Objective: To develop skin self-examination skills by improving the use of the ABCDE criteria by those at risk of developing melanoma.
Design: Ten single-sex groups of 10 unrelated adults received a knowledge-based intervention followed by skills training.
Setting: Classroom in the ambulatory care area of a hospital. Patients One hundred unrelated adults with either a personal or family history of melanoma and no previous skin self-examination counseling. Interventions A dermatologist presented information, and each subject read a brochure and reviewed a bookmark. The facilitator led the group discussions about scoring each feature and the decision to seek medical care. Measurement of moles with a ruler and a pencil eraser and the use of an illuminated magnifying lens were demonstrated. Preintervention and postintervention assessments were performed for each intervention.
Main outcome measure: Recognition of A, B, C, D, and E traits.
Results: The subjects preferred the bookmark (87% of subjects), opaque ruler (94% of subjects), and lighted magnifying lens (81% of subjects) to reading the brochure, which was felt to take too long. Recognition of border irregularity, color variation, and diameter improved significantly after the intervention. Women recognized color variation more often than men (94% vs 62%; odds ratio [OR], 23.7; 95% confidence interval [CI], 16.1-50.5). Men identified irregular borders more often than women (91% vs 75%; OR, 16.8; 95% CI, 4.5-22.6). Women appropriately decided to see a physician more often than men (81% vs 57%; OR, 13.5; 95% CI, 7.1-28.4).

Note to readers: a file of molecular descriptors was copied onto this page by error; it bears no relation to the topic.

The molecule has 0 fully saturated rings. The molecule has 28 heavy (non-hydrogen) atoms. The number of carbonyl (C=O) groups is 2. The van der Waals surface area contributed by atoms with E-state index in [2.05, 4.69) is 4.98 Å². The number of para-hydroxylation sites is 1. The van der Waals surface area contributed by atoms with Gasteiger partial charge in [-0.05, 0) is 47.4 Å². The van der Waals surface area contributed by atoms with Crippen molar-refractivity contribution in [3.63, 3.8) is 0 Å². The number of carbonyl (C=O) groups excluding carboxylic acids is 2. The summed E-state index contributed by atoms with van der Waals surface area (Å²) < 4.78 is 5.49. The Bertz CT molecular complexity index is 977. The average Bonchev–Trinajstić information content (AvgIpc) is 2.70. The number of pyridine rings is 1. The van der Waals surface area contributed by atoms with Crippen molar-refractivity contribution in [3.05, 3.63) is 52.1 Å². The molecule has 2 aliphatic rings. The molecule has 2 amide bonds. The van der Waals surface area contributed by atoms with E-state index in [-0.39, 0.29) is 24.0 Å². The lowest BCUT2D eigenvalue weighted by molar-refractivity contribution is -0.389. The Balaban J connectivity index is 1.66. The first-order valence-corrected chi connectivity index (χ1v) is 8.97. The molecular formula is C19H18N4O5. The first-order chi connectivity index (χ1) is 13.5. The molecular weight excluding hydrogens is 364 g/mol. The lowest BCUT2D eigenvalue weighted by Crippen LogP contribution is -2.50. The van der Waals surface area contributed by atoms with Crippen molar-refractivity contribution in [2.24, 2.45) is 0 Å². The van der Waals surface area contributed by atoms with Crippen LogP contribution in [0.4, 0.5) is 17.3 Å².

Conclusions: Determining the presence of the A, B, C, and E criteria is challenging for the novice. Skills training aided performance of skin self-examination. Differences in proclivities according to sex suggest that if men and women form partnerships for skin checks, they may learn from each other, and their combined strengths will promote detection of early melanomas.